Publications

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  • The USDA Fruit and Vegetable Pilot Program Evaluation

    AIB-792-6, November 12, 2004

    National data on the diets of U.S. children and adolescents indicate they are consuming more fat and saturated fat than recommended while their intakes of fruits and vegetables fall well below recommended levels.

  • What Determines the Variety of a Household's Vegetable Purchases?

    AIB-792-3, November 12, 2004

    The USDA encourages people to eat a variety of fruits and vegetables through the Food Guide Pyramid and participation in the National 5-A-Day Partnership. A varied diet helps ensure a complete mix of nutrients, and a lack of variety in vegetable consumption has been further linked to the incidence of obesity (e.g., McCrory et al.). To assist these efforts, the USDA's Economic Research Service has investigated the factors that influence the purchase of vegetables, and identified obstacles to variety.

  • Greenhouse Tomatoes Change the Dynamics of the North American Fresh Tomato Industry

    ERR-2, April 01, 2005

    The North American greenhouse tomato industry has grown rapidly since the early 1990s and now plays a major role in the fresh tomato industry. ERS looked at consumption and price trends, competition from Mexico and Canada, and the rising industry's effect on the entire fresh field tomato sector.

  • North American Greenhouse Tomatoes Emerge as a Major Market Force

    Amber Waves, April 01, 2005

    This article documents the evolution of the North American greenhouse tomato industry in all three countries—the United states, Canada, and Mexico.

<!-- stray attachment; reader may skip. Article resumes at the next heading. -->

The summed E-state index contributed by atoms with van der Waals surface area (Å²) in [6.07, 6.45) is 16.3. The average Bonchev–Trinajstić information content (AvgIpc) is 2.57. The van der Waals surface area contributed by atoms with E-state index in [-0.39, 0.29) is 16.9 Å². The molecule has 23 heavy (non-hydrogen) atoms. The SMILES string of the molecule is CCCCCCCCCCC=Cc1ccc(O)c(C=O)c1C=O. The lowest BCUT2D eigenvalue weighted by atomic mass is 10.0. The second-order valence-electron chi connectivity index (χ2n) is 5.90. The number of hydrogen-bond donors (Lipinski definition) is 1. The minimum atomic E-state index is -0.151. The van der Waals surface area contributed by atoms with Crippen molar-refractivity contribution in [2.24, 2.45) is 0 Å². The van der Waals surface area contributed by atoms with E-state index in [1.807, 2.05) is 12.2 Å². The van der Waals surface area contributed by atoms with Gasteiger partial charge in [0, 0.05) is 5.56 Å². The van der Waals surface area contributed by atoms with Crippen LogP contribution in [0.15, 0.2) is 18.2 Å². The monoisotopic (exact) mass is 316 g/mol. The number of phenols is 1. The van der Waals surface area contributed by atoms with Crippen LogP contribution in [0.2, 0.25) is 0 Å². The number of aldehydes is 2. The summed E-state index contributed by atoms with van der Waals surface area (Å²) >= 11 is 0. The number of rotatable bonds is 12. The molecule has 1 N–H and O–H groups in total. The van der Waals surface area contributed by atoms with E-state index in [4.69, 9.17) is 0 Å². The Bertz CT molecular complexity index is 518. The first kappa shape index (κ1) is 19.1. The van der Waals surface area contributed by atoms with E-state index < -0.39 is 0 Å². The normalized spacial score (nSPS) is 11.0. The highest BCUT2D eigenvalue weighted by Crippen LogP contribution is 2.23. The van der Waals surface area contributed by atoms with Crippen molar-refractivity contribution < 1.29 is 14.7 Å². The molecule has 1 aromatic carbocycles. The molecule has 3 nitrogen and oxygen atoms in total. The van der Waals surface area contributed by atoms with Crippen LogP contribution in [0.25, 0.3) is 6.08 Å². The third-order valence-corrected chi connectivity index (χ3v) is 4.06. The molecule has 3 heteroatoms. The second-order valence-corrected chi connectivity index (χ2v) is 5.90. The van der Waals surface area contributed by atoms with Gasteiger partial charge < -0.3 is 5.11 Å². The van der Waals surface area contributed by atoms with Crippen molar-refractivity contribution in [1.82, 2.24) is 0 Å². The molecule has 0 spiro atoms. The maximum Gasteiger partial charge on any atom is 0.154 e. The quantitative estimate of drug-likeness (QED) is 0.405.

• Price Premiums Hold on as U.S. Organic Produce Market Expands

    VGS-308-01, May 27, 2005

    Price premiums for organic products have contributed to growth in certified organic farmland and, ultimately, market expansion. Fresh produce has long been an important component of the organic food sector, and a significant contributor to the organic industry's growth over the last decade. This article explores price premiums and market margins for a limited set of fresh produce items-carrots, broccoli, and mesclun mix.

  • U.S. Fruit and Vegetable Imports Outpace Exports

    Amber Waves, June 01, 2005

    The U.S., traditionally a net exporter of fruits and vegetables, has become a large net importer, with imports more than doubling between 1994 and 2004 to reach $12.7 billion. U.S. exports of fruits and vegetables have also risen but less rapidly, reaching $9.7 billion in 2004.

  • Vegetables and Melons Outlook: December 2005

    VGS-312, December 16, 2005

    With total 2005 potato production down 7.5 percent, the January-October price received by growers/shippers/packers for fresh-market potatoes averaged $9.27 per cwt, 25 percent above the average received during the first 10 months of 2004. By contrast, prices for processing potatoes (which largely move under contract) averaged $5.20 per cwt, up only 1 percent from a year earlier.

  • China's Rising Fruit and Vegetable Exports Challenge U.S. Industries

    FTS-32001, February 14, 2006